Sean Coffey gave a brief speech at an outdoor reception here in Rye at the State Democrat’s convention, saying he’s glad to have gotten to know so many members of the New York State Democratic Party. Not long ago, he said, he didn’t know any of them.
It’s true, and also is the reason I thought he’d skip this whole convention thing entirely and petition his way onto the ballot, brandishing himself as an “outsider” in a year when everybody – even long-time Democratic Party fixtures like Andrew Cuomo – are casting themselves in that role.
But Coffey, like the four other Democratic candidates for attorney general are going to be placed on the ballot.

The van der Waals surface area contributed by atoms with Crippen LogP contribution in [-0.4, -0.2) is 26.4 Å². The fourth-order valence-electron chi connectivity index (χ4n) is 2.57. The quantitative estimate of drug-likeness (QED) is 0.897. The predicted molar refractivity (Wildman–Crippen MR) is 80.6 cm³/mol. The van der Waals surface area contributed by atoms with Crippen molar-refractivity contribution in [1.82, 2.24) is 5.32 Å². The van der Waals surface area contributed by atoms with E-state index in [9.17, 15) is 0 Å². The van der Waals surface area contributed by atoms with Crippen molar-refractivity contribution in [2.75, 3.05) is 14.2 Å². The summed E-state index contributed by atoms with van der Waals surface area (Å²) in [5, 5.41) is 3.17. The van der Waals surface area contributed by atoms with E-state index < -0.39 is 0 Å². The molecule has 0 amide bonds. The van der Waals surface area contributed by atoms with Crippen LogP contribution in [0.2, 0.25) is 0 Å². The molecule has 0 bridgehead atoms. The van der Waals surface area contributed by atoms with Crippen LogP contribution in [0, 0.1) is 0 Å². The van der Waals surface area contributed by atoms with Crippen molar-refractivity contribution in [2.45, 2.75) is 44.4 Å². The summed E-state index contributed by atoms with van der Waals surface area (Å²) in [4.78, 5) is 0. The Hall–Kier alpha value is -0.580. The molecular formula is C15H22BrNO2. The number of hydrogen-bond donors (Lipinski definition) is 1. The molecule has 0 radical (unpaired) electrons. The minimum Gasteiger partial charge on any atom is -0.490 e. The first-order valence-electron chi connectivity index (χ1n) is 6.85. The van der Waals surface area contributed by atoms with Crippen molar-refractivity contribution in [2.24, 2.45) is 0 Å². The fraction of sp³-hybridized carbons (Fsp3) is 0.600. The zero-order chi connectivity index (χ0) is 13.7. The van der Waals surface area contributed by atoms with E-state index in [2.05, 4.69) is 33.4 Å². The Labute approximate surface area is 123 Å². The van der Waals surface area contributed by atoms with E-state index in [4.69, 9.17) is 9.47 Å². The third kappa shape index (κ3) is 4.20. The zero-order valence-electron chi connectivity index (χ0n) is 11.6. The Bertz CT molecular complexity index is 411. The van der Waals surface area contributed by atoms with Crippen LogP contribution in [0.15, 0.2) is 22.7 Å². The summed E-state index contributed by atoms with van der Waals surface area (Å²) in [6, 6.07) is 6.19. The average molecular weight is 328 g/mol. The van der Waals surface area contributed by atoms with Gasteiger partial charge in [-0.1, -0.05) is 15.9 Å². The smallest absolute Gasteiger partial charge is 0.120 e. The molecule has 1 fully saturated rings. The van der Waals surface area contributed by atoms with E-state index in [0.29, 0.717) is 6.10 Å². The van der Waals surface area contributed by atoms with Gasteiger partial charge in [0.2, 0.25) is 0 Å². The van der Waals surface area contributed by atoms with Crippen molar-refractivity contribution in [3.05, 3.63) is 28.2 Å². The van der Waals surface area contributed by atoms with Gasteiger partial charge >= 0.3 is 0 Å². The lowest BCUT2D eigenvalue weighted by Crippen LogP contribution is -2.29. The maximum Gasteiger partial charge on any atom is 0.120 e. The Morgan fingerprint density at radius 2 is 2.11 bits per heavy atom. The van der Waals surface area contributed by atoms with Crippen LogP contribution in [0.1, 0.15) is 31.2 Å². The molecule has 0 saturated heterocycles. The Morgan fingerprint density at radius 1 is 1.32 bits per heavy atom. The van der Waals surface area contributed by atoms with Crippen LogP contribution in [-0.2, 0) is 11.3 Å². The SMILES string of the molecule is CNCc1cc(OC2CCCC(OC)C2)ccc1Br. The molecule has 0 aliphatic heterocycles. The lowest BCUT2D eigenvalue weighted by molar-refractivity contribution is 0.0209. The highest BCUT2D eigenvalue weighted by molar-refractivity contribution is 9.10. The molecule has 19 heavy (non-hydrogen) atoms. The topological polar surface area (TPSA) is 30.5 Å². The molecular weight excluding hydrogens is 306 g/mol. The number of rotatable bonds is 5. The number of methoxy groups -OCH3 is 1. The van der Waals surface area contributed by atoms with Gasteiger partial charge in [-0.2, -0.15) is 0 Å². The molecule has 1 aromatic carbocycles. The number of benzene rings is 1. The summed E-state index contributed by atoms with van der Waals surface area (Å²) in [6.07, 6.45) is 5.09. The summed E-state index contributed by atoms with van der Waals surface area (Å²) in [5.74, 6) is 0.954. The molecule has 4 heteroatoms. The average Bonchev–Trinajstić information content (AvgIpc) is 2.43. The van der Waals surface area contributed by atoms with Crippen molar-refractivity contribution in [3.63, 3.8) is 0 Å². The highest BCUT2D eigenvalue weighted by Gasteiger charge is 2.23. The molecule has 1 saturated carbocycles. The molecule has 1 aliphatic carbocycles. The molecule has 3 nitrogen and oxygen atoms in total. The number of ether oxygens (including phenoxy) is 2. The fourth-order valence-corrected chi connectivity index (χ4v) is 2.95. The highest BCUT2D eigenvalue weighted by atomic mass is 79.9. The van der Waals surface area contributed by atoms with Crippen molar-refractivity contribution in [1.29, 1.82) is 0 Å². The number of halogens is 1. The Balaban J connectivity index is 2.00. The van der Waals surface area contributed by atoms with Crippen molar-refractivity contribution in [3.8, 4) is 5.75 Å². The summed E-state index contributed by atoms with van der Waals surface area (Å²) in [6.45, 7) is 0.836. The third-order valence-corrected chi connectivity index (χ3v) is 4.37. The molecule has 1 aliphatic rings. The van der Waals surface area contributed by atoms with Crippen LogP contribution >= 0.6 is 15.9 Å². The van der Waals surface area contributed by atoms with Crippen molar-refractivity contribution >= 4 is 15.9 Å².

This works politically for Andrew Cuomo, who gets to kill two birds with one stone: giving something to reformers, and boosting his oft-speculated favored AG candidate, Kathleen Rice.
Rice is the only woman in the race, and, the theory goes, putting every AG candidate on the ballot will benefit her because there will be a cacophony of white men yelling and attacking each other (or her). It would be harder for her to sustain prolonged attacks if the field had been whittled down to just one or two opponents. The other candidates are Eric Schneiderman, Richard Brodsky, and Eric Dinallo.
By having the state party put each of the candidates on the ballot, they appear to be fulfilling one demand expressed by the New York Times editorial page.
“If there are other serious candidates, Democrats should add them all to their list,” the Times wrote.